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I'm currently compiling an ebook which is comprised mainly of black and white images.
There are quite a few of them, so I really have to keep the file size to a minimum to stop the ebook becoming unwieldy.
However, the book's main use is for printing, so the images have to be 300dpi to come out OK.
The smallest file sizes I can get are with gif's as there is only 2 colours involved. But whenever I save as .gif, it changes to 72 dpi.
So my questions are:
1) Is there anyway to make a 300 dpi gif?
2) If not, will a gif respond OK to being made 300/72 times bigger and then resized back down to the required size to get the resolution?
Or am I going about it all wrong :-)
Thanks for any help you can give,
All the Best
Will this turn out nicely?
Your idea for creating a GIF with larger dimensions and then resizing the image works with a browser - but I have never worked with ebooks, so I can't say for sure that this is your answer.
> The smallest file sizes I can get are with gif's as there is only 2 colours involved.
Now this is a major factor. With only 2 colors, unless the image lines are all perfectly horizontal and vertical, I'd imagine you will get the jaggies no matter what.
Are your source files only 2 color? Even if they look like two color to the eye, I'd suggest saving at 8 colors.
It's nice to be in the same boat KingKelly - even if the one we're in is a bit leaky ;-)
Tedster - This is cool - you reckon a compressed TIFF might be the way to go. Excellent, I'll give it a try.
KingKelly - have you tried this with gif's? I'm not sure why you have to do this with a jpeg - can you not just make it the resolution you want?
Awaiting the next instalment with anticipation...
I have been using 8-colour gif's and they look OK on the screen. Hopefully tomorrow I'll get a chance to print and see whether the old 'make em big and shrink em' technique works OK.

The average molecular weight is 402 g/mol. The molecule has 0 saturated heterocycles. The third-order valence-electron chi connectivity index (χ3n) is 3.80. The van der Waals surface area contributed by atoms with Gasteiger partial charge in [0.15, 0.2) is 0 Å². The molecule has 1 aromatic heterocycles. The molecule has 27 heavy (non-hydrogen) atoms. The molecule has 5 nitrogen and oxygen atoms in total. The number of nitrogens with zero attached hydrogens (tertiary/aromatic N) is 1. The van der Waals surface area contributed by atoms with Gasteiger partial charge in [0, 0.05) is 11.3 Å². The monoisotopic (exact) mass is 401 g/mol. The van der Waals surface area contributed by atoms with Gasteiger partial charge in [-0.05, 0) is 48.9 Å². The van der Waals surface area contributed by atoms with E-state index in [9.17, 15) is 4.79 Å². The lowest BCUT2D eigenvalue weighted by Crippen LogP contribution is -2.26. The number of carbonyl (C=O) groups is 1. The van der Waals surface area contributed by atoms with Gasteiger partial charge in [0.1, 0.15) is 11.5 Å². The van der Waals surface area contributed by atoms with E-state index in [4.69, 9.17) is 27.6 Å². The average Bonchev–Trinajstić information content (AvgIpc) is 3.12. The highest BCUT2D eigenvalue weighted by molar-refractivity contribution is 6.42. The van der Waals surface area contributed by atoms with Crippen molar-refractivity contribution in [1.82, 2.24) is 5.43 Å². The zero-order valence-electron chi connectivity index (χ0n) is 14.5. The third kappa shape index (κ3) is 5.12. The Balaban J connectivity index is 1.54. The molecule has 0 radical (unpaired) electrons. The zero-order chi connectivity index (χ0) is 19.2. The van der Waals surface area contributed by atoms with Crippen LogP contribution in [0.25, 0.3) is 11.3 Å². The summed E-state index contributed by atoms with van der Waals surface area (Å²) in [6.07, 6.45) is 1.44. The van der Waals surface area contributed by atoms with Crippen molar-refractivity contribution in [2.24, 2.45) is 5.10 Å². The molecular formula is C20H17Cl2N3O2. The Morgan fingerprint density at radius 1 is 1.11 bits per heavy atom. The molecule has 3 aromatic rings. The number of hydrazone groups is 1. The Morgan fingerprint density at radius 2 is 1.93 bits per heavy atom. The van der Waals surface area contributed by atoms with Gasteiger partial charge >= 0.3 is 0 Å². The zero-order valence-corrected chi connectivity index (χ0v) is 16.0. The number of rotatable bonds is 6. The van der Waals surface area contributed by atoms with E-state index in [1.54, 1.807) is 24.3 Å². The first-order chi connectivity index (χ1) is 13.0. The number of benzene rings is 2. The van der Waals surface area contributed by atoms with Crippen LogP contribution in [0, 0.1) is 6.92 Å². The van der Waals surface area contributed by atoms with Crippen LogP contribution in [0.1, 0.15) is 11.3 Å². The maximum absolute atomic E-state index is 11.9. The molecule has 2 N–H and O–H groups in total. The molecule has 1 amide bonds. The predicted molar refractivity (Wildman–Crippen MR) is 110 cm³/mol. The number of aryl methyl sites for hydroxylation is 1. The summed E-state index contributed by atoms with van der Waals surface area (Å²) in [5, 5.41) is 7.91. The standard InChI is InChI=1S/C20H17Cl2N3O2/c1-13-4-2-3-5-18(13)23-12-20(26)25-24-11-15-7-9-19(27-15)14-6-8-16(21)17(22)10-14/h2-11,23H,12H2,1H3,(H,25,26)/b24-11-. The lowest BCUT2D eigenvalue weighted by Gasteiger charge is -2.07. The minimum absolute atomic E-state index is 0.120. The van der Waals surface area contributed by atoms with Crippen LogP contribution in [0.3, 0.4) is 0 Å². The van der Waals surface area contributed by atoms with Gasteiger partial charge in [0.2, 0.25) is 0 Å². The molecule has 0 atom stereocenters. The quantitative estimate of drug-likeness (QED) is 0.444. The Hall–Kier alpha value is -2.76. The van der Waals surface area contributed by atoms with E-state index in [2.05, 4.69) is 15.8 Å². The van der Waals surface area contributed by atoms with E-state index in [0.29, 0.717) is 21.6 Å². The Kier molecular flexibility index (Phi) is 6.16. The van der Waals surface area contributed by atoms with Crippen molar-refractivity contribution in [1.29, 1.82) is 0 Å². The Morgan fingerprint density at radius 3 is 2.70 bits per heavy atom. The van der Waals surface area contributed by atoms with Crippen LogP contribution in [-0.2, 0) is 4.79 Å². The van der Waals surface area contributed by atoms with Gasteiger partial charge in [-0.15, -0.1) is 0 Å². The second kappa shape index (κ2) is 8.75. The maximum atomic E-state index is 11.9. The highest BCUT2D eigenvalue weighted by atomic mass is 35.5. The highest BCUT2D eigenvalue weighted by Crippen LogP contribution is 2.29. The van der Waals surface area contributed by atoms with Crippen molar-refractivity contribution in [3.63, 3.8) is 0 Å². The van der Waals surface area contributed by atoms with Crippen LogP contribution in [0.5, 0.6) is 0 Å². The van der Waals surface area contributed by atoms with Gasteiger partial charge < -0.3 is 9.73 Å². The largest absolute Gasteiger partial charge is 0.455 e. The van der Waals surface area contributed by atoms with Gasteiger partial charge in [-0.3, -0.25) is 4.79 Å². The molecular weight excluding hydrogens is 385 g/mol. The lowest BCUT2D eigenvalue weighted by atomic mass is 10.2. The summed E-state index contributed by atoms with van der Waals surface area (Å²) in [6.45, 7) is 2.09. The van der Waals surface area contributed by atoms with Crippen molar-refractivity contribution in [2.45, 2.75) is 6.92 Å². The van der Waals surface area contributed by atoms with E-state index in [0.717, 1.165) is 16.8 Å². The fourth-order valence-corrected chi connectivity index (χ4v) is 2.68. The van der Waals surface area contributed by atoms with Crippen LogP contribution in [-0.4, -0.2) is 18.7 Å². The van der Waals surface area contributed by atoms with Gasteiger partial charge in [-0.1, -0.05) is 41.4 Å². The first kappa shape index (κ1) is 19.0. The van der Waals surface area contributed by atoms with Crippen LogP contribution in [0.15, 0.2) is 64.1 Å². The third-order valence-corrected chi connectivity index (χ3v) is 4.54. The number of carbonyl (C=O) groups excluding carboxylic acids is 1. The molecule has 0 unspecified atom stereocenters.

TIF is a lossless image format... meaning it's bloody huge like BMPs. But, you can save TIFs in a compressed format (LZW compression I think) which saves some space.
JPG is a "lossy" image format, meaning the software saving the file discards image data it feels is unnecessary to the image. Every time you open and re-save a JPG you may be losing a little more of your image data, causing a long-term degradation in the quality of your file.
Which is why you should always keep a bloody huge "original" backup of any important images in a lossless format like TIF or BMP.
Your on the money. The artifacts generate more artifacts and pretty soon...eecccch!
We were talking about the Pegasus editor here a while ago. One of its excellent features is the ability to open a jpg and flip it, or rotate it, and even crop it - all without degrading the image.
It does this by moving the actual data directly in the file, rather than decompressing the image, manipulating, and then recompressing the image, artifacts and all.
This is a trick that Photoshop can't do (well, I haven't checked out v.7 yet) and one that it darned well should. Pegasus has saved me lots of time when clients send jpg scans of slides but have them oriented incorrectly.